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‘Small but mighty’ Mypolonga takes second crack at ag town crown
Locals have wowed the judges of South Australia’s 2022 agricultural town of the year award with a tour and a community lunch.
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Mypolonga has become a destination for young families in recent years, with a great school, a new cafe and a developing foodie culture.
But a successful agricultural industry is what underpins it all.
That’s what the judges of South Australia’s agricultural town of the year competition heard when they visited on Monday.
Orchardist Paul Prosser and buffalo farmer Corey Jones took them on a tour of the area, showing off local olive, honey, beef, goat and dairy producers, among others.
In the middle of it, they enjoyed a morning tea presented by the local history group at Woodlane Reserve.
About 70 people then came together for a locally sourced lunch at the Mypolonga Combined Sporting Club.
On display were items representing each of the agricultural industries active in the area over the past century: fruit from Mypo’s orchards, meat and wool from its livestock, grains from its broadacre farms, veggies from its gardens and milk from its dairies.
It was easy to put together a picnic feast using only items produced within a stone’s throw of the township.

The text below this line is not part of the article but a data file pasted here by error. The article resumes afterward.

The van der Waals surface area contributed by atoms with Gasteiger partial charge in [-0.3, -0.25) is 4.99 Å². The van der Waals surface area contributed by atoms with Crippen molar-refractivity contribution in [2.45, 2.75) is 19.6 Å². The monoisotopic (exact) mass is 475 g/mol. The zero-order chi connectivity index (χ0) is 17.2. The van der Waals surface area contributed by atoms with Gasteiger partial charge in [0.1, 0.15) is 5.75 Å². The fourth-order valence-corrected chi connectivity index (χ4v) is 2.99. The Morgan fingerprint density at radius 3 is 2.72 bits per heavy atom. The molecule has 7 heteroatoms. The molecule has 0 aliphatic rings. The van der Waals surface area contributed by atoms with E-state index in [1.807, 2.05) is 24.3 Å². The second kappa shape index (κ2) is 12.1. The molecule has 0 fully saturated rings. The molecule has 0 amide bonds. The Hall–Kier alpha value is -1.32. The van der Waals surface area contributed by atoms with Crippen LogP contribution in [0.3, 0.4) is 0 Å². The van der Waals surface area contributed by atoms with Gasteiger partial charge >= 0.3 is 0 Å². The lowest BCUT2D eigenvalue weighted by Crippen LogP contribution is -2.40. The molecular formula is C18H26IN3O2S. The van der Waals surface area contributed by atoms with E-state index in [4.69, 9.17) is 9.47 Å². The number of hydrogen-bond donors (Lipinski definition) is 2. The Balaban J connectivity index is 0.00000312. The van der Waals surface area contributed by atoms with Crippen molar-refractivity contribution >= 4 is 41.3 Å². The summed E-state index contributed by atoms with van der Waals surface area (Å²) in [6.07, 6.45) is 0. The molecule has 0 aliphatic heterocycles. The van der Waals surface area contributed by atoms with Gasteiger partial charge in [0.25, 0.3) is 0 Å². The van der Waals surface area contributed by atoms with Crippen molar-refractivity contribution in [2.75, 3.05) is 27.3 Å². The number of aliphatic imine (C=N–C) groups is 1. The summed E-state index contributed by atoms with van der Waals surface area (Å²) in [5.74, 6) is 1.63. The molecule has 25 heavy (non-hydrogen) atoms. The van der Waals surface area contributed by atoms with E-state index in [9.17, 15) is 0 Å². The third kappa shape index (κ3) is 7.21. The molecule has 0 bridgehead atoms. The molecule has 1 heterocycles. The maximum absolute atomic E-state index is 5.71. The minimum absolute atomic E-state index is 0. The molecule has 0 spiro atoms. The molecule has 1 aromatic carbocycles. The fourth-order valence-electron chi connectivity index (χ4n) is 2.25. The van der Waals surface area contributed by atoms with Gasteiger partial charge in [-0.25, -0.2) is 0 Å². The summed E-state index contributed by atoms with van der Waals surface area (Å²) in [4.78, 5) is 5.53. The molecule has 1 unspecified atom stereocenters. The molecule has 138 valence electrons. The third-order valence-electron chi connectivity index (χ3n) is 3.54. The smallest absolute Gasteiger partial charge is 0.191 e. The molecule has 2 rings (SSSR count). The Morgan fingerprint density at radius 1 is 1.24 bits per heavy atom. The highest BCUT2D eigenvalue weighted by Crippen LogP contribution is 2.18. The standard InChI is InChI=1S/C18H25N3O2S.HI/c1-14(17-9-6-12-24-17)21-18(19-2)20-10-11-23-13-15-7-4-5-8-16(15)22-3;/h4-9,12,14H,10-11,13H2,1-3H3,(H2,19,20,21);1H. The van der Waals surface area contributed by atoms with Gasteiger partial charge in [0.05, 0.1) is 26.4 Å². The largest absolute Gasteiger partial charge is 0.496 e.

Schoolchildren explained the workings of Mypolonga Primary School’s shop, which for each of the past 27 years has generated thousands of dollars in revenue for the school while teaching students about financial literacy and customer service.
Four locals – apricot grower Kathy Prosser, farmer Mark Pahl, greengrocer Carlo DeMichele and cafe and business owner Kelly Johnson – then offered their insights about the way the community was headed.
Gone were the Mypo Co-operative and some of the other big fruit-growing businesses of the past, thanks in large part to the drought of 2009-10, Mr DeMichele said.
Cropping up in their place were families living on small blocks, growing their own produce and sharing it with neighbours, visitors and local businesses.
“What we’re going to be seeing is more little niche businesses growing up, and being a real reason for people to come up from Murray Bridge,” Ms Johnson said.
Mypolonga was previously named a finalist for the ag town of the year award in 2021.
Locals wowed the judges with a pitch which focused more closely on innovation and lifestyle, but the town lost out to Kimba in the end.
Judge Simon Maddocks said choosing a winner had been difficult then, and surely would be again.
“It has been fantastic to see so many happy, healthy regional communities (this year),” he said.
“Irrespective of the outcome, you have an awful lot to be proud of.”